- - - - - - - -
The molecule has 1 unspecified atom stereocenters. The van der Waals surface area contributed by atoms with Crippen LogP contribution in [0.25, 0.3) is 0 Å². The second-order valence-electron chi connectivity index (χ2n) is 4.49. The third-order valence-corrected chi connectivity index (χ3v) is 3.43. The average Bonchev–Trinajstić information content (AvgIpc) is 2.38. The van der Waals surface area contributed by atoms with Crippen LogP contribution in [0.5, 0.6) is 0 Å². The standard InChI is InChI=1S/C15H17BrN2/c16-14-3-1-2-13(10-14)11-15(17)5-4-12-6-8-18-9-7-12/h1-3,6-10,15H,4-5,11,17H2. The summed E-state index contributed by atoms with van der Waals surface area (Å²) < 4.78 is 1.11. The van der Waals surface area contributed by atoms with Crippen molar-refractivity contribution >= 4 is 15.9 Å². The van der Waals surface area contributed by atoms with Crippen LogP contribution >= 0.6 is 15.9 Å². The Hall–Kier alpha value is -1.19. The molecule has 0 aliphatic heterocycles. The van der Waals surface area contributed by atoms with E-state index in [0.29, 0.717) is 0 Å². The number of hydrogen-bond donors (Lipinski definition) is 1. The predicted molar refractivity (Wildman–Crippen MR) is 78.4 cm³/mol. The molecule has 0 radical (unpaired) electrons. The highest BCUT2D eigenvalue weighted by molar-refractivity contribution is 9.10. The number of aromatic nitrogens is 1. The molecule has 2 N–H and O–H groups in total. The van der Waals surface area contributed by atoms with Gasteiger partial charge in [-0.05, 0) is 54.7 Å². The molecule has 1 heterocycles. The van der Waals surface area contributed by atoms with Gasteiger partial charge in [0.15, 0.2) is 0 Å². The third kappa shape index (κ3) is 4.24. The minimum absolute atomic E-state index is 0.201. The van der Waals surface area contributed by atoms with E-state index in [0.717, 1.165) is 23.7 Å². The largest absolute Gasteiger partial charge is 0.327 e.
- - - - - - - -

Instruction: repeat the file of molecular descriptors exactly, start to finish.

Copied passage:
The molecule has 1 unspecified atom stereocenters. The van der Waals surface area contributed by atoms with Crippen LogP contribution in [0.25, 0.3) is 0 Å². The second-order valence-electron chi connectivity index (χ2n) is 4.49. The third-order valence-corrected chi connectivity index (χ3v) is 3.43. The average Bonchev–Trinajstić information content (AvgIpc) is 2.38. The van der Waals surface area contributed by atoms with Crippen LogP contribution in [0.5, 0.6) is 0 Å². The standard InChI is InChI=1S/C15H17BrN2/c16-14-3-1-2-13(10-14)11-15(17)5-4-12-6-8-18-9-7-12/h1-3,6-10,15H,4-5,11,17H2. The summed E-state index contributed by atoms with van der Waals surface area (Å²) < 4.78 is 1.11. The van der Waals surface area contributed by atoms with Crippen molar-refractivity contribution >= 4 is 15.9 Å². The van der Waals surface area contributed by atoms with Crippen LogP contribution >= 0.6 is 15.9 Å². The Hall–Kier alpha value is -1.19. The molecule has 0 aliphatic heterocycles. The van der Waals surface area contributed by atoms with E-state index in [0.29, 0.717) is 0 Å². The number of hydrogen-bond donors (Lipinski definition) is 1. The predicted molar refractivity (Wildman–Crippen MR) is 78.4 cm³/mol. The molecule has 0 radical (unpaired) electrons. The highest BCUT2D eigenvalue weighted by molar-refractivity contribution is 9.10. The number of aromatic nitrogens is 1. The molecule has 2 N–H and O–H groups in total. The van der Waals surface area contributed by atoms with Gasteiger partial charge in [-0.05, 0) is 54.7 Å². The molecule has 1 heterocycles. The van der Waals surface area contributed by atoms with Gasteiger partial charge in [0.15, 0.2) is 0 Å². The third kappa shape index (κ3) is 4.24. The minimum absolute atomic E-state index is 0.201. The van der Waals surface area contributed by atoms with E-state index in [0.717, 1.165) is 23.7 Å². The largest absolute Gasteiger partial charge is 0.327 e.